The first wave of Futurists, the Italians from 1909 until WWI sparked a lot of fires with their vision of bold, vehemently modern, machine and industry industry loving, confrontationally daring art. One such fire was in the field of architecture.
Futurist architecture is often characterized “by anti-historicism, strong chromaticism, and long dynamic lines, suggesting speed, motion, urgency and lyricism”
Naturally there had to be a manifesto not just on Futurism (as we saw yesterday) but specifically on Futurist Architecture, which Futurism’s founder Filippo Marinetti also had a strong hand in writing along with Antonio Sant’Elia. Truth be told, Marinetti LOVED writing manifestos. He wrote a pile of them for various Futurist endeavors.
However, far more important to the birth of Futurist Architecture was the aforementioned Antonio Sant’Elia, a builder who became a designer whose vision of architecture encompassed and inspired Futurist ideals.
Let us take a brief look at part of that initial manifesto:
“No architecture has existed since 1700. A moronic mixture of the most various stylistic elements used to mask the skeletons of modern houses is called modern architecture. The new beauty of cement and iron are profaned by the superimposition of motley decorative incrustations that cannot be justified either by constructive necessity or by our (modern) taste, and whose origins are in Egyptian, Indian or Byzantine antiquity and in that idiotic flowering of stupidity and impotence that took the name of neoclassicism.
These architectonic prostitutions are welcomed in Italy, and rapacious alien ineptitude is passed off as talented invention and as extremely up-to-date architecture. Young Italian architects (those who borrow originality from clandestine and compulsive devouring of art journals) flaunt their talents in the new quarters of our towns, where a hilarious salad of little ogival columns, seventeenth-century foliation, Gothic pointed arches, Egyptian pilasters, rococo scrolls, fifteenth-century cherubs, swollen caryatids, take the place of style in all seriousness, and presumptuously put on monumental airs.They persevere obstinately with the rules of Vitruvius, Vignola and Sansovino plus gleanings from any published scrap of information on German architecture that happens to be at hand. Using these, they continue to stamp the image of imbecility on our cities, our cities which should be the immediate and faithful projection of ourselves.
And so this expressive and synthetic art has become in their hands a vacuous stylistic exercise, a jumble of ill-mixed formulae to disguise a run-of-the-mill traditionalist box of bricks and stone as a modern building. As if we who are accumulators and generators of movement, with all our added mechanical limbs, with all the noise and speed of our life, could live in streets built for the needs of men four, five or six centuries ago.”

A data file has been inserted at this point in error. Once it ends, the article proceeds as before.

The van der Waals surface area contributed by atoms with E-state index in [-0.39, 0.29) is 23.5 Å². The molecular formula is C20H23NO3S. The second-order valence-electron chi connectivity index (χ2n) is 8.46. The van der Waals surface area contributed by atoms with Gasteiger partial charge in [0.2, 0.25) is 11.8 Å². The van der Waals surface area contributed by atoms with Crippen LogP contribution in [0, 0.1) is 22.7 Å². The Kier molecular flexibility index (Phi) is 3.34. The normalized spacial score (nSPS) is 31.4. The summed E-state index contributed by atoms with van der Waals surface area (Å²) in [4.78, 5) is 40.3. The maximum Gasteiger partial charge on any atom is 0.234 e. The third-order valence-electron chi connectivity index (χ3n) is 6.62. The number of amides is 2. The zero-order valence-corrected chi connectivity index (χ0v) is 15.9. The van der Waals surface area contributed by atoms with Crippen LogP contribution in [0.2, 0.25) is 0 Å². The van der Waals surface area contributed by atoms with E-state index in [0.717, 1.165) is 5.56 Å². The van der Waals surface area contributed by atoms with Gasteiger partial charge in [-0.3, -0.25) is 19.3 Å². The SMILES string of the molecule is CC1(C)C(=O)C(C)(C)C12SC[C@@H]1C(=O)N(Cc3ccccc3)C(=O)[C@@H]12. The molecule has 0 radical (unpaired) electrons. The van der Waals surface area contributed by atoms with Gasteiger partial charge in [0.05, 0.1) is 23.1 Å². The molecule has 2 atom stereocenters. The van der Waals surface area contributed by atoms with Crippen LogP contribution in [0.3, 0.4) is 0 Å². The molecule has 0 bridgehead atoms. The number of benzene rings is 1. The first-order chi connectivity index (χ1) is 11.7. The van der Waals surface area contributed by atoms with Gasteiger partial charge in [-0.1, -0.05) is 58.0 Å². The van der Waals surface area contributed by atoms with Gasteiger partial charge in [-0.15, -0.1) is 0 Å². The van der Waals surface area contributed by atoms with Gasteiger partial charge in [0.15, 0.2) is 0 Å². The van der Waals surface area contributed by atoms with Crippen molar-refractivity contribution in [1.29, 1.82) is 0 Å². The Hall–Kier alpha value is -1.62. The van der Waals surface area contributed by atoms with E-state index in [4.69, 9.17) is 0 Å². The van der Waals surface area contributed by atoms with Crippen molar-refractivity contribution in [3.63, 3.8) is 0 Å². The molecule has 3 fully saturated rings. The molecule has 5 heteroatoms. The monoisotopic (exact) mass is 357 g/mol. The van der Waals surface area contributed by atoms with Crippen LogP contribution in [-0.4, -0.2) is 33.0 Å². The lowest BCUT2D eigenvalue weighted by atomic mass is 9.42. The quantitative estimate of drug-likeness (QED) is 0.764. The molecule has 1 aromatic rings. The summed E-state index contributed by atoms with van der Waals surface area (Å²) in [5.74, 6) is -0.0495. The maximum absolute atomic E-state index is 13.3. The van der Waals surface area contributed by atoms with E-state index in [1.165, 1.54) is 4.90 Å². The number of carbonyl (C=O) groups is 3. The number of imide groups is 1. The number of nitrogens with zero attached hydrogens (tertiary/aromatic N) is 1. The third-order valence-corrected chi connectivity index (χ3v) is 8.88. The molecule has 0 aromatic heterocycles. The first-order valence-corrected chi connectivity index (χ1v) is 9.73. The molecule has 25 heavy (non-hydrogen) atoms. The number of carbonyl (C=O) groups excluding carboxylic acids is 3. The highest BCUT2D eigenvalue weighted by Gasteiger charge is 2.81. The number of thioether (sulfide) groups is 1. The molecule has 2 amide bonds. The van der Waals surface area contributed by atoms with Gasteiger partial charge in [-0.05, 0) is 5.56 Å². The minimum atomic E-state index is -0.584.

Alas, Sant’Elia did not actually live to see many of his designs become buildings. He was one of the many prominent Futurists who went marching heartily into the jaws of WWI never to march out.
However the banner of Futurist Architecture was picked up and carried onwards by not only successive designers but naturally, successive manifestos. There were at least three more of them, one in 1920, another in 1931 and still another in 1934.
The 1920 manifesto was written by Virgilio Marchi. Here is an example of his design:
Futurism eventually became associated with fascism and the Eastern Bloc. This is no accident. Remember how Marinetti loved to write manifestos? Well, another of his babies is the 1919 Fascist Manifesto. He had strong ties to the Italian Fascist party although his relationship with the Italian Fascists could be stormy. Many prominent fascist architects were indeed futurists, notably among them Angiolo Mazzoni
Futurism never became the official architecture of Mussolini’s Fascist Italy, despite Marinetti’s never ending attempts, mostly because “Mussolini was personally uninterested in art and chose to give patronage to numerous styles in order to keep artists loyal to the regime”, but there is no question that it dominated Fascist Italy and had great impact upon the Soviet bloc and Balkans after WWII.
In the West, Futurism evolved. It became Art Deco. Later, the Googie movement was an evolution of Futurism, as was space age and neo futurism. It continues to evolve today, although in a much smoother, more lush way: